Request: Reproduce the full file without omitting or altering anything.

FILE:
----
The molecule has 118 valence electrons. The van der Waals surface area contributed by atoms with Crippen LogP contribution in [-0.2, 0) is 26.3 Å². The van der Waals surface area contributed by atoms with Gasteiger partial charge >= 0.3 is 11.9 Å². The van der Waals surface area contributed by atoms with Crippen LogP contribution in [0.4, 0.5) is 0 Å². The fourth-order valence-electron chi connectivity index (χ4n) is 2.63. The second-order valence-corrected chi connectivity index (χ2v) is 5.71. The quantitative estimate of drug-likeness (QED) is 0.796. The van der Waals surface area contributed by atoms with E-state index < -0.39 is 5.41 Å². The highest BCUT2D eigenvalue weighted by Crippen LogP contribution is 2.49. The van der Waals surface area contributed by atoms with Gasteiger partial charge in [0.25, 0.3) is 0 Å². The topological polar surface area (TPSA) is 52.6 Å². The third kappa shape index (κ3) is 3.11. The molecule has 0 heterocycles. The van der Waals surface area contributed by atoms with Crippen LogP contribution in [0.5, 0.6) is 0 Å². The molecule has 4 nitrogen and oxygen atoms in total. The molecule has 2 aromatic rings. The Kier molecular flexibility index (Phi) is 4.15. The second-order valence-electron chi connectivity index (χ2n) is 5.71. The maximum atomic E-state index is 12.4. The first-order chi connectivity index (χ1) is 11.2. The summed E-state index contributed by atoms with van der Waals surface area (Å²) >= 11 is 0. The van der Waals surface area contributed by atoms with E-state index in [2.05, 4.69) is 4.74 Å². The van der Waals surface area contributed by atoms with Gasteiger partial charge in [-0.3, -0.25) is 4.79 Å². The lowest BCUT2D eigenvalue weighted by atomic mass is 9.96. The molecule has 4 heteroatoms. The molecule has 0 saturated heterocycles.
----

The molecule has 118 valence electrons. The van der Waals surface area contributed by atoms with Crippen LogP contribution in [-0.2, 0) is 26.3 Å². The van der Waals surface area contributed by atoms with Gasteiger partial charge >= 0.3 is 11.9 Å². The van der Waals surface area contributed by atoms with Crippen LogP contribution in [0.4, 0.5) is 0 Å². The fourth-order valence-electron chi connectivity index (χ4n) is 2.63. The second-order valence-corrected chi connectivity index (χ2v) is 5.71. The quantitative estimate of drug-likeness (QED) is 0.796. The van der Waals surface area contributed by atoms with E-state index < -0.39 is 5.41 Å². The highest BCUT2D eigenvalue weighted by Crippen LogP contribution is 2.49. The van der Waals surface area contributed by atoms with Gasteiger partial charge in [0.25, 0.3) is 0 Å². The topological polar surface area (TPSA) is 52.6 Å². The third kappa shape index (κ3) is 3.11. The molecule has 0 heterocycles. The van der Waals surface area contributed by atoms with Crippen LogP contribution in [0.5, 0.6) is 0 Å². The molecule has 4 nitrogen and oxygen atoms in total. The molecule has 2 aromatic rings. The Kier molecular flexibility index (Phi) is 4.15. The second-order valence-electron chi connectivity index (χ2n) is 5.71. The maximum atomic E-state index is 12.4. The first-order chi connectivity index (χ1) is 11.2. The summed E-state index contributed by atoms with van der Waals surface area (Å²) >= 11 is 0. The van der Waals surface area contributed by atoms with E-state index in [2.05, 4.69) is 4.74 Å². The van der Waals surface area contributed by atoms with Gasteiger partial charge in [-0.3, -0.25) is 4.79 Å². The lowest BCUT2D eigenvalue weighted by atomic mass is 9.96. The molecule has 4 heteroatoms. The molecule has 0 saturated heterocycles.